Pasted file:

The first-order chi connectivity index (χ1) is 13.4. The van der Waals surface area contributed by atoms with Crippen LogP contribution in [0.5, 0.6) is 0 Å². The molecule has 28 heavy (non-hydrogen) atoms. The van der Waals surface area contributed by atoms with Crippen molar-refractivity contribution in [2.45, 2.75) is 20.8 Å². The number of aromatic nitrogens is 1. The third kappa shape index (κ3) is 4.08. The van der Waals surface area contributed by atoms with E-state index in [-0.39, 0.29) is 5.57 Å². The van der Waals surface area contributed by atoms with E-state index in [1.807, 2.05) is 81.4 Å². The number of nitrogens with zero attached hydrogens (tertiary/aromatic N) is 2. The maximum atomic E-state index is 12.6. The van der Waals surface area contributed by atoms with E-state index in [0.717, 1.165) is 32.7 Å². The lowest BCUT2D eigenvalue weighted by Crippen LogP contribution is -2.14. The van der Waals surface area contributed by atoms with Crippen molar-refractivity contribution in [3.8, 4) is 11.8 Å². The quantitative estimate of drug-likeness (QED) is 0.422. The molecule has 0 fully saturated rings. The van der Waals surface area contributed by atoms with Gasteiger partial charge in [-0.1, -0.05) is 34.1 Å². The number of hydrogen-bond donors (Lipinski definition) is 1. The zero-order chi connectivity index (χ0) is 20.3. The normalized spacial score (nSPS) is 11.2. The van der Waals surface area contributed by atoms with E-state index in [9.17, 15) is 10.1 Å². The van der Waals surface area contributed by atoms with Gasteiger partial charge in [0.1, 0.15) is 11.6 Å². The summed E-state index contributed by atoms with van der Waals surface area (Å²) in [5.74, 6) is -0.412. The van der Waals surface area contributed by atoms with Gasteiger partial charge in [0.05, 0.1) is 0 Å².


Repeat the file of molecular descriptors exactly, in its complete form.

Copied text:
The first-order chi connectivity index (χ1) is 13.4. The van der Waals surface area contributed by atoms with Crippen LogP contribution in [0.5, 0.6) is 0 Å². The molecule has 28 heavy (non-hydrogen) atoms. The van der Waals surface area contributed by atoms with Crippen molar-refractivity contribution in [2.45, 2.75) is 20.8 Å². The number of aromatic nitrogens is 1. The third kappa shape index (κ3) is 4.08. The van der Waals surface area contributed by atoms with E-state index in [-0.39, 0.29) is 5.57 Å². The van der Waals surface area contributed by atoms with E-state index in [1.807, 2.05) is 81.4 Å². The number of nitrogens with zero attached hydrogens (tertiary/aromatic N) is 2. The maximum atomic E-state index is 12.6. The van der Waals surface area contributed by atoms with E-state index in [0.717, 1.165) is 32.7 Å². The lowest BCUT2D eigenvalue weighted by Crippen LogP contribution is -2.14. The van der Waals surface area contributed by atoms with Crippen molar-refractivity contribution in [3.8, 4) is 11.8 Å². The quantitative estimate of drug-likeness (QED) is 0.422. The molecule has 0 fully saturated rings. The van der Waals surface area contributed by atoms with Gasteiger partial charge in [-0.1, -0.05) is 34.1 Å². The number of hydrogen-bond donors (Lipinski definition) is 1. The zero-order chi connectivity index (χ0) is 20.3. The normalized spacial score (nSPS) is 11.2. The van der Waals surface area contributed by atoms with E-state index in [9.17, 15) is 10.1 Å². The van der Waals surface area contributed by atoms with Gasteiger partial charge in [0.1, 0.15) is 11.6 Å². The summed E-state index contributed by atoms with van der Waals surface area (Å²) in [5.74, 6) is -0.412. The van der Waals surface area contributed by atoms with Gasteiger partial charge in [0.05, 0.1) is 0 Å².